This Travel Interview is a first for Budget Travel Talk.
First cab off the Travel Interview rank is our long time friend and occasional co-traveller, Jake Turner, who thrives on getting to know the local people and food. He is interested in life stories and I can’t wait to hear what he has to say about his own solo budget travel story.
Jake, You have been on the road for twelve months now in Asia, United Kingdom, Europe, and Morocco –
What did you plan to do when you first left Australia?
For some reason I thought it would be a good idea to teach English in Vietnam. Beyond that my plans were quite vague. I had been to Vietnam before, so I knew a little bit about what I was getting myself into. It is probably easier to tell you the things that I planned NOT to do; drink all my money away, go anywhere near Europe, stagger down village streets at 2 a.m. shouting “Aussie, Aussie, Aussie – Oi, Oi, Oi” – all of which I have now done.
So, how did your plans change?
Vietnam was great, and there were heaps of teaching opportunities, but when I looked at my expat friends, they were all leading lives similar to what I had left behind in Australia: bitching about work, having troubles with friends and lovers, fitting travel into weekends or holidays. Sure, they were doing it in amazing Vietnam, and it was cheaper, and they could have house cleaners and drink in swanky bars, but it was really just life as usual. After nearly two months in Saigon, I took off for a short break to clear my mind, and I never went back! I really just wanted to travel and experience total and utter freedom.
You usually stay in hostels – what is your funniest dorm room story?
I love staying in hostels, it is like being a kid again and having a sleep over, plus from a traveller’s point of view, they are a hot bed of information, travel partners and romances. The big dorms can be challenging though. With eight to twelve beds in a room you sometimes wish you could chop off your ears or disappear back into the womb.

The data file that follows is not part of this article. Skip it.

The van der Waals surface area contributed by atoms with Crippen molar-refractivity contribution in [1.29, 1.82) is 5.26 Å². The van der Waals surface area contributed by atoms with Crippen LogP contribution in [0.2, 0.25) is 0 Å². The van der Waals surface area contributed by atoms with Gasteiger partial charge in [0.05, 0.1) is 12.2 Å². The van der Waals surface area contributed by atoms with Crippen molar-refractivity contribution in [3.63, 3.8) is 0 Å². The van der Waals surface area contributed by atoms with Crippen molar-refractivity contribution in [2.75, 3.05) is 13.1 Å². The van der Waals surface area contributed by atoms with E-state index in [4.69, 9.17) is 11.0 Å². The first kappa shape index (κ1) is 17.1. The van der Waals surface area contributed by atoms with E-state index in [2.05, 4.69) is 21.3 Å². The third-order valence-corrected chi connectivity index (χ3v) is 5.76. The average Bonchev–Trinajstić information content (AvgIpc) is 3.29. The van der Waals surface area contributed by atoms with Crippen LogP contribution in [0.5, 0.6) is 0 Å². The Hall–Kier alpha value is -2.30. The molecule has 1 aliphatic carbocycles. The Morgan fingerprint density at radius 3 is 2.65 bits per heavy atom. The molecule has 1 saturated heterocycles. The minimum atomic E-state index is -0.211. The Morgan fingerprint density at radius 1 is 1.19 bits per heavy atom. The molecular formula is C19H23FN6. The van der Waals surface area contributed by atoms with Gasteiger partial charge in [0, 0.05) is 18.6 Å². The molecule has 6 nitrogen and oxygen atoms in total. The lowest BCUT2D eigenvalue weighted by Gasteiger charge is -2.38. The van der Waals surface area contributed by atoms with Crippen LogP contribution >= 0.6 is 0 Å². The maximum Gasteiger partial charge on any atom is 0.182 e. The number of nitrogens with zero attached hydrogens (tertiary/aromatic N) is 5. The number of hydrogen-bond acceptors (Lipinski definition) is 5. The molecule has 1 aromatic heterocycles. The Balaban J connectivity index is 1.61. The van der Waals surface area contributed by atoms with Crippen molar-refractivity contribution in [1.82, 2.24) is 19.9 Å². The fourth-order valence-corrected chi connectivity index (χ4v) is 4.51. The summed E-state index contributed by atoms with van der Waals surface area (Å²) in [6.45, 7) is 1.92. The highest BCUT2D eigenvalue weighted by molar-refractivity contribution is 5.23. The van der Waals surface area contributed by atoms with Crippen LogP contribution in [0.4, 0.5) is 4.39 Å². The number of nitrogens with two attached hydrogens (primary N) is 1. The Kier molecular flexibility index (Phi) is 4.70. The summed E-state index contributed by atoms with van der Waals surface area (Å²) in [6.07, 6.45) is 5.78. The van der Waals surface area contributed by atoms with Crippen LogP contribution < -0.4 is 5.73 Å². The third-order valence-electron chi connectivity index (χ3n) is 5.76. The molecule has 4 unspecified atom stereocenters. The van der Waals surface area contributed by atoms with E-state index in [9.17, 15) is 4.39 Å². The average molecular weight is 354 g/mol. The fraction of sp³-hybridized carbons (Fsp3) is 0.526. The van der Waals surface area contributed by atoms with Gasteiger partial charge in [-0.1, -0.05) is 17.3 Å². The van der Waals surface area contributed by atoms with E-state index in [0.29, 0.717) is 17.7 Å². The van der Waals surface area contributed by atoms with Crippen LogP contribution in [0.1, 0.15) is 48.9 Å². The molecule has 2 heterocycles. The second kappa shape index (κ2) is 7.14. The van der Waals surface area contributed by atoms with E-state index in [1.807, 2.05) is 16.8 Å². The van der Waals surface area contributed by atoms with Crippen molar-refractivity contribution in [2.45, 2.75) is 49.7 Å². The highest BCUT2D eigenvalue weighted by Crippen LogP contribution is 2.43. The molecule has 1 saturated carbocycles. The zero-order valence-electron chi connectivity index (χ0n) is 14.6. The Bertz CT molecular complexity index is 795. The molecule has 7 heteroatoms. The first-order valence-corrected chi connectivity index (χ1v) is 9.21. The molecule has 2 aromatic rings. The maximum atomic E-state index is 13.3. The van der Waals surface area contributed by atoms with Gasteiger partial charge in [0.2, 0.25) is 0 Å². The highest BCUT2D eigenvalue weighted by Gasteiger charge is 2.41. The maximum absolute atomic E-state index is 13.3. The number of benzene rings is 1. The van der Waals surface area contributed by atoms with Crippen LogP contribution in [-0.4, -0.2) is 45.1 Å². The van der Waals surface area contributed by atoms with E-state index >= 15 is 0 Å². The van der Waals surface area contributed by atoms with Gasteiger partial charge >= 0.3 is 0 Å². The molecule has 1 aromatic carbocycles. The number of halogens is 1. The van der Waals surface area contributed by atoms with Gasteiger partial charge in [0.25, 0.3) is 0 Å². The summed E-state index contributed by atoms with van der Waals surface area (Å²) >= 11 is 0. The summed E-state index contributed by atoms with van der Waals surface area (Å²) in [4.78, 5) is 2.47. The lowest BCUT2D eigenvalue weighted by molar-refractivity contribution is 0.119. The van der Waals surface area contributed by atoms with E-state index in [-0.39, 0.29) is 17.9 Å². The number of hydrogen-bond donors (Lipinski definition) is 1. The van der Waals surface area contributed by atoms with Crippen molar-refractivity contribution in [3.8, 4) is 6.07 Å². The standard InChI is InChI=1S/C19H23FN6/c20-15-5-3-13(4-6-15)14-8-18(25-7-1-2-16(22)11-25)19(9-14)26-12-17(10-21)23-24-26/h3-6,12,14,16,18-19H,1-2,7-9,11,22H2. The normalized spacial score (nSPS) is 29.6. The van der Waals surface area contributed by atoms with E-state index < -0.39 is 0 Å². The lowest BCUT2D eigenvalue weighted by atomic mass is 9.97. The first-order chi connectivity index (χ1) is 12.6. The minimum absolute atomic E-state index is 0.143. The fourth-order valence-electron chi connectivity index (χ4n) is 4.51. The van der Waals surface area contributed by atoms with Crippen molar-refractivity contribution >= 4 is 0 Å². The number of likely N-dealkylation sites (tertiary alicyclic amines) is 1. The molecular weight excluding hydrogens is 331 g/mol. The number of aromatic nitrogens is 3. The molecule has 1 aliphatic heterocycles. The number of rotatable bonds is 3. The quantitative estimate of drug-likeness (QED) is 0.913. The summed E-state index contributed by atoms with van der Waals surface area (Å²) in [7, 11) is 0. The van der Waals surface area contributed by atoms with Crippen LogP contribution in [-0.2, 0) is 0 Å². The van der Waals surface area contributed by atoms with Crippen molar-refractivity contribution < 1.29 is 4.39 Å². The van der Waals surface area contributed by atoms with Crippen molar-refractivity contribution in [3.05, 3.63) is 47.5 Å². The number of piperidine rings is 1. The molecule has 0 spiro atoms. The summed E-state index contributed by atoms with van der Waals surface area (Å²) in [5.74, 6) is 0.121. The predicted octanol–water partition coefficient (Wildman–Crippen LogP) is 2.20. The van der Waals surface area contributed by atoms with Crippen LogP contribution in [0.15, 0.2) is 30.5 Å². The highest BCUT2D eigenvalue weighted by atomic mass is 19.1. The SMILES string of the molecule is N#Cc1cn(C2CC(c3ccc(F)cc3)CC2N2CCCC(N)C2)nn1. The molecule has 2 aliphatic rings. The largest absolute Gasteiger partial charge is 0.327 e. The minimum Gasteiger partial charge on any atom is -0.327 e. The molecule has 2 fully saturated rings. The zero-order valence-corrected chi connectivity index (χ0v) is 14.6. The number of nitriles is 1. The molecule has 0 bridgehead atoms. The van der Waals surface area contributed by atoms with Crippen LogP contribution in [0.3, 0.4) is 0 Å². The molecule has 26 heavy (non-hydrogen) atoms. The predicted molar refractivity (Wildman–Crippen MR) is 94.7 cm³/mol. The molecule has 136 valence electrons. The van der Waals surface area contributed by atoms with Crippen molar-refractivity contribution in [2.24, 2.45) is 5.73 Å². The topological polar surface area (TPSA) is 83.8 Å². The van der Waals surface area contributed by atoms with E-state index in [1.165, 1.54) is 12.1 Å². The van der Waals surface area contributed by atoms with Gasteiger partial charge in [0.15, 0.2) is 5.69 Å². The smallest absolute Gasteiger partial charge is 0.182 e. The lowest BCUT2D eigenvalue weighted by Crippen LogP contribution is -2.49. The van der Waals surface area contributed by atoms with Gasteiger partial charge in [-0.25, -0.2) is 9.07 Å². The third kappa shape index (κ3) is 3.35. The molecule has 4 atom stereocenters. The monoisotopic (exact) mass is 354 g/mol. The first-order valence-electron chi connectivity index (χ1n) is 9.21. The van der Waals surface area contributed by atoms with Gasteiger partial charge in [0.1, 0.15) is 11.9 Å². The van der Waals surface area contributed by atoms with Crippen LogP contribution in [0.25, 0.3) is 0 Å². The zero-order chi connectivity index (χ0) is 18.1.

My funniest/most horrific night happened in one such dorm in Semporna, Malaysian Borneo. It was one of the diver initiation nights where the new divemasters have to drink hideous amounts of booze as part of their “snorkel test”. Two of them were totally tanked and I somehow ended up with the job of taking them back to the dorm and baby-sitting them. All night they vomited, fought with each other, and kept trying to escape back to the party. It was like herding cats. To make matters worse some of the guys from the party started giving others “tours” of the dorm to see the new divemasters being sick in buckets.
It was an epic night with little sleep, but it was all done in good humour. That is one of the things I love about hostel living – no matter how mental things get, people always have a laugh and just write it off as another travel experience.
Even budget travellers splurge sometimes. What have you splurged on and loved?
Every now and again when my sleep deprivation levels have risen too high, I splurge on a private room. It might be a private room in a hostel, a hotel or a B & B. I normally buy a heap of food and sit on my bed starkers, eating, watching movies and blasting out music. It is nice to have some privacy after weeks of being constantly surrounded by others. In Vietnam I paid as little as 10AUD a night, but in Western European countries it was more like 50AUD minimum. In morocco I could have a huge chamber in a riad (including food) for about 20AUD.
Where did you find the best street food, and what was your favourite dish?
Until recently I would have said the hawker food markets around Malaysia, but in Morocco I fell in love with the grilled sardines that the men cooked over smoking coals. About eight huge sardines are served with a simple tomato, onion and pepper salad and fresh round bread. You pick the meat off the tiny sardine bones with your hands and you end up smelling like a fish shop. For about 3AUD it is a huge meal and total fishy heaven.
What has life on the road shown you about yourself?
This is a hard one! I think the biggest thing I have learned is that I can live very simply and still really enjoy myself. Some of my favourite memories from the year are just about being with lovely people and looking at the stars.
You will be returning to Australia some time in the New Year. What are you looking forward to the most?
I am really looking forward to seeing family and friends. I am also pretty excited about finding a new job and seeing what adventures the new year has in store. Oh, and planning my trip to the Americas. 🙂
Thank you Jake, and see you in the new year!
DID YOU ENJOY MY TRAVEL INTERVIEW WITH JAKE? LET ME KNOW IN THE COMMENT SECTION BELOW.
See you on the road. Jan
Note: Photos are the property of Jake Turner.